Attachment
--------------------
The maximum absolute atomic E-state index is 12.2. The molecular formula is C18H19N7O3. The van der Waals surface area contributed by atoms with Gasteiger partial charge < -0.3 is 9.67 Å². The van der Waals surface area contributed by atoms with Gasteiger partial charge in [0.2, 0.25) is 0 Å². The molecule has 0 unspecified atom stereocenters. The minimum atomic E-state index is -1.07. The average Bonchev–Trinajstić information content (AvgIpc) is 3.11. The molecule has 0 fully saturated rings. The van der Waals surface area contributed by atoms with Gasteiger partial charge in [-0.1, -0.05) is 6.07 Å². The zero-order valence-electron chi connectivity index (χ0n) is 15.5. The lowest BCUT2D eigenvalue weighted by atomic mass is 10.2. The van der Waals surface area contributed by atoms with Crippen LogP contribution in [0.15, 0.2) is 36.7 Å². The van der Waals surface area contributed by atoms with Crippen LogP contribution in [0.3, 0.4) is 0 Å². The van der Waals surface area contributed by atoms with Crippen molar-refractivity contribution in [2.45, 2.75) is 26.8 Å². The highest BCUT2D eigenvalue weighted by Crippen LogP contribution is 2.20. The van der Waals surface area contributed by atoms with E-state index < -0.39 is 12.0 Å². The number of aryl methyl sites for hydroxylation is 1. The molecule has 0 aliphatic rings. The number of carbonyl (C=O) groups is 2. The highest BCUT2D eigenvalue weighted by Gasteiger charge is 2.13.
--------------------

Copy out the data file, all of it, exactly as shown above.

The maximum absolute atomic E-state index is 12.2. The molecular formula is C18H19N7O3. The van der Waals surface area contributed by atoms with Gasteiger partial charge < -0.3 is 9.67 Å². The van der Waals surface area contributed by atoms with Gasteiger partial charge in [0.2, 0.25) is 0 Å². The molecule has 0 unspecified atom stereocenters. The minimum atomic E-state index is -1.07. The average Bonchev–Trinajstić information content (AvgIpc) is 3.11. The molecule has 0 fully saturated rings. The van der Waals surface area contributed by atoms with Gasteiger partial charge in [-0.1, -0.05) is 6.07 Å². The zero-order valence-electron chi connectivity index (χ0n) is 15.5. The lowest BCUT2D eigenvalue weighted by atomic mass is 10.2. The van der Waals surface area contributed by atoms with Crippen LogP contribution in [0.15, 0.2) is 36.7 Å². The van der Waals surface area contributed by atoms with Crippen LogP contribution in [0.3, 0.4) is 0 Å². The van der Waals surface area contributed by atoms with Crippen molar-refractivity contribution in [2.45, 2.75) is 26.8 Å². The highest BCUT2D eigenvalue weighted by Crippen LogP contribution is 2.20. The van der Waals surface area contributed by atoms with E-state index < -0.39 is 12.0 Å². The number of aryl methyl sites for hydroxylation is 1. The molecule has 0 aliphatic rings. The number of carbonyl (C=O) groups is 2. The highest BCUT2D eigenvalue weighted by Gasteiger charge is 2.13.